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Sex Therapists: What Do They Do?

By HERWriter
 
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Fans of the movie, “Meet the Fockers,” remember Barbra Streisand as Roz Focker, a sex therapist for senior citizens. She repeatedly embarrassed her son by going on about her knowledge of sex.

In real life, a sex therapist is a very real and serious profession. A sex therapist is a psychologist, health care professional or a licensed counselor with special training in issues related to sex and relationships.

Concerns about sex and intimacy are common. At some point, nearly a third of all men and a half of all women have significant concerns related to sexual function, sexual feelings or intimacy. Sex therapy can help. Sex therapists have heard of every type of problem before, so they don't judge.

Sex therapists treat sexual dysfunction, such as trouble reaching orgasm, premature ejaculation or erectile dysfunction, low libido, unwanted sexual fetishes, sexual addiction, painful intercourse, or a lack of sexual confidence and other problems caused by stress, tiredness and other environmental and relationship factors. They also assist people recovering from sexual assault,.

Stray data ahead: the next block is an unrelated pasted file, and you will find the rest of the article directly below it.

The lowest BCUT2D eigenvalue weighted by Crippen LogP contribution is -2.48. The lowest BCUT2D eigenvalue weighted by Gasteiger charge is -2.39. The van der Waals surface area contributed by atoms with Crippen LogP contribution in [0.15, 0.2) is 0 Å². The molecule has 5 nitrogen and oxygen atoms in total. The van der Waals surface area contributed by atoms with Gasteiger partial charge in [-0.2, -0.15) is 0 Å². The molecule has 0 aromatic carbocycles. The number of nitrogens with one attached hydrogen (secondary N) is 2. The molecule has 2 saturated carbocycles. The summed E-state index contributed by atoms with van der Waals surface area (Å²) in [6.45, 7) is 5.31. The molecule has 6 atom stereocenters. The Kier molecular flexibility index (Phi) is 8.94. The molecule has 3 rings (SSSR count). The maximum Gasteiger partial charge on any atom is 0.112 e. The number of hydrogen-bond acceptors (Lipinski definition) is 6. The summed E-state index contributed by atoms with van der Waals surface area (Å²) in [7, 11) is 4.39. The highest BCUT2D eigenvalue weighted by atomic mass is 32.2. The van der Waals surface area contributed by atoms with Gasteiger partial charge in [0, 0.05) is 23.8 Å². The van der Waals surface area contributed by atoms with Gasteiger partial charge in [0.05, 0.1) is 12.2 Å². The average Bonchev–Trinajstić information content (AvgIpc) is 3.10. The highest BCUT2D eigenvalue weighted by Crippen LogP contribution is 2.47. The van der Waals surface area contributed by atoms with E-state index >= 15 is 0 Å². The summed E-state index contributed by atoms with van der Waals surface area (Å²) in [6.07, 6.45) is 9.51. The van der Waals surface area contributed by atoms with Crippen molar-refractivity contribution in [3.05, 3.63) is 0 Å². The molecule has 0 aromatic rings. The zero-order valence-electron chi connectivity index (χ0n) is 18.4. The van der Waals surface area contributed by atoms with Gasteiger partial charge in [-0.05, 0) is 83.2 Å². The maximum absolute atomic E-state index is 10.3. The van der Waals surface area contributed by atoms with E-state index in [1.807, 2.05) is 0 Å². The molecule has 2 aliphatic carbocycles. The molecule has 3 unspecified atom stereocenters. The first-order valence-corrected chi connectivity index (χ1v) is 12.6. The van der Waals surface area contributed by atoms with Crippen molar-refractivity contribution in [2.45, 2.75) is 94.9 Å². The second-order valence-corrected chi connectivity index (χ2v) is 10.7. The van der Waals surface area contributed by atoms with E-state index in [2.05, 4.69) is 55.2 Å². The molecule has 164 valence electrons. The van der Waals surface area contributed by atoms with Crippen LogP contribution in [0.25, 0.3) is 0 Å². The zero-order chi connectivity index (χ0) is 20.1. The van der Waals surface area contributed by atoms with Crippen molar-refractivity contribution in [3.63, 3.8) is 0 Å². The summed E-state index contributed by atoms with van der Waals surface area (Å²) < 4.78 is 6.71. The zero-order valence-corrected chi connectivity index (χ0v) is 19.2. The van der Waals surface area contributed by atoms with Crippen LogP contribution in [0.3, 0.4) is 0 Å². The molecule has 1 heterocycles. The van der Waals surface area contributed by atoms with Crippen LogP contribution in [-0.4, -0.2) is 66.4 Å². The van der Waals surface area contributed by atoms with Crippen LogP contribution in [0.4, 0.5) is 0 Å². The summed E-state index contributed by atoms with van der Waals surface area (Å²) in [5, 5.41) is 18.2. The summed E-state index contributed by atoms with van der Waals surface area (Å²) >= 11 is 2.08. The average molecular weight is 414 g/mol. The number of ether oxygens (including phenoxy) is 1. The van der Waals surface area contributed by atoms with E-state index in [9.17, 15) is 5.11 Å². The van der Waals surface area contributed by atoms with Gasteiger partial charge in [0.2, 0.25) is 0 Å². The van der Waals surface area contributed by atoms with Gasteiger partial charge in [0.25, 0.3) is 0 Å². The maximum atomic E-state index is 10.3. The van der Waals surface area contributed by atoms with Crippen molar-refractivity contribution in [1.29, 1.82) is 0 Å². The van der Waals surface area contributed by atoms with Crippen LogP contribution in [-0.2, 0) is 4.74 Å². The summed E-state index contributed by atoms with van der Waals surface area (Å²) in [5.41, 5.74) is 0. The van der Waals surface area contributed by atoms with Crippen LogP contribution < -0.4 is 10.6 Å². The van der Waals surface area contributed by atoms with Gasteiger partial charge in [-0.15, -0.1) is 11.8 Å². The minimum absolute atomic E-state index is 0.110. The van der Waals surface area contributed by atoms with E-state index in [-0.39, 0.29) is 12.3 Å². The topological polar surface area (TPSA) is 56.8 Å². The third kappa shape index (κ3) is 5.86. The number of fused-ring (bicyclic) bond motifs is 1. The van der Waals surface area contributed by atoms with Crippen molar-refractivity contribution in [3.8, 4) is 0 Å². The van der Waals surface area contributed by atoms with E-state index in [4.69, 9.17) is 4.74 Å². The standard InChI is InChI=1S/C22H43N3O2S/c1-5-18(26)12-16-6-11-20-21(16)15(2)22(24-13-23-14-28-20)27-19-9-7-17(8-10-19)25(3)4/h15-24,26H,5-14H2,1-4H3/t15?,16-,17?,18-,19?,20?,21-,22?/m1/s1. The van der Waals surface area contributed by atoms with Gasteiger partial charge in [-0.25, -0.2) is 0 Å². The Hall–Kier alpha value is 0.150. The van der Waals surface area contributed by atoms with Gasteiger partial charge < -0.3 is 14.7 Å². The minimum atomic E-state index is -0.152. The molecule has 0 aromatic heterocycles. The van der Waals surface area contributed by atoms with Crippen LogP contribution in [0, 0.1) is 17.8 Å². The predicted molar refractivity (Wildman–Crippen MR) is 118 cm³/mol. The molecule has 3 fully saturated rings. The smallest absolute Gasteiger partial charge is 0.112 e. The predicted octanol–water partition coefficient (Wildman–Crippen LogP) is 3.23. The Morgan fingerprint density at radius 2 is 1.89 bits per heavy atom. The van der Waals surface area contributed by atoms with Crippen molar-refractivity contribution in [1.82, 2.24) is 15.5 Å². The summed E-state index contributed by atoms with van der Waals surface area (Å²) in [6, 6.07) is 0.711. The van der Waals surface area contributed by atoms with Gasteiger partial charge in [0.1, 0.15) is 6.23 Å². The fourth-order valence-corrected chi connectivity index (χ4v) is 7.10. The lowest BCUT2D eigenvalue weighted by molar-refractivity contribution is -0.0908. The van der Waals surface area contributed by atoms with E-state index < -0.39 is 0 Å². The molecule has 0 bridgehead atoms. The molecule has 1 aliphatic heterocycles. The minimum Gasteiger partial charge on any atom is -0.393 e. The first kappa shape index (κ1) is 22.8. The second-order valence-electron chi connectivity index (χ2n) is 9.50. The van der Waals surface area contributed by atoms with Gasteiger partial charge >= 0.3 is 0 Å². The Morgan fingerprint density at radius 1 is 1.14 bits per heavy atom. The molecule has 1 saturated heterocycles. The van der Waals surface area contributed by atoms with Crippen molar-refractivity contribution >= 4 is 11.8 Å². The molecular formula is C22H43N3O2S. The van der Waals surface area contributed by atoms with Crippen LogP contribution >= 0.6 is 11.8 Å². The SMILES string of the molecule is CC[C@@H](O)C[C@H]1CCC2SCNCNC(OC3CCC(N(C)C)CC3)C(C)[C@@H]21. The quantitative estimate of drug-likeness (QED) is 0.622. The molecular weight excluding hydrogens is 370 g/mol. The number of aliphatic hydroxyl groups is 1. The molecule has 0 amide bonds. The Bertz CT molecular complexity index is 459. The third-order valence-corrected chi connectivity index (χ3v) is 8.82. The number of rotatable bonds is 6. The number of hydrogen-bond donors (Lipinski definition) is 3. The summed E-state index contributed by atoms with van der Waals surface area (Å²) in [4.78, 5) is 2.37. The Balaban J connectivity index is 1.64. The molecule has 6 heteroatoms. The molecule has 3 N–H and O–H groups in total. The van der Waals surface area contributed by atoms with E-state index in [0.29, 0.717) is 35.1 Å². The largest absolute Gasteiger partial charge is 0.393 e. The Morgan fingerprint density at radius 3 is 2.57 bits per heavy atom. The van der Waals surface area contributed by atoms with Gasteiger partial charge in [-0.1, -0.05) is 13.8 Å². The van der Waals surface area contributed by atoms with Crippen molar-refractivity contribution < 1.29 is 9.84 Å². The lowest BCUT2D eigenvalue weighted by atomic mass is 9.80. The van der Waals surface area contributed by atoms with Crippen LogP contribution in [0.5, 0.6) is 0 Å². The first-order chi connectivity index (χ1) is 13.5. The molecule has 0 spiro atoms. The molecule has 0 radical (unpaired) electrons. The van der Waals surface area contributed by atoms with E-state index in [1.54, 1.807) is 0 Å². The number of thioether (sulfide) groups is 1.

Talking about sex and intimacy can be awkward. But sex therapists are trained to make people feel comfortable. It can also be tough to communicate with your partner about sex. A sex therapist can help you learn to express yourself clearly and better understand your partner's needs

Sex therapists discuss ways to resolve concerns and help patients learn skills and techniques to improve communication and intimacy. Typically a sex therapist will have you and your partner do a series of homework exercises. These may include reading about sexual techniques, slowing down and focusing on what you're sensing during sexual encounters and changing the way you interact with your partner during sex.

For the majority of sex therapists, there is no sexual contact between the patient and the therapist. Certified sex therapists sign a code of ethics that prohibits sexual contact of any sort. For a certified sex therapist, to do so is considered unethical, and in some states it's against the law.

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We value and respect our HERWriters' experiences, but everyone is different. Many of our writers are speaking from personal experience, and what's worked for them may not work for you. Their articles are not a substitute for medical advice, although we hope you can gain knowledge from their insight.

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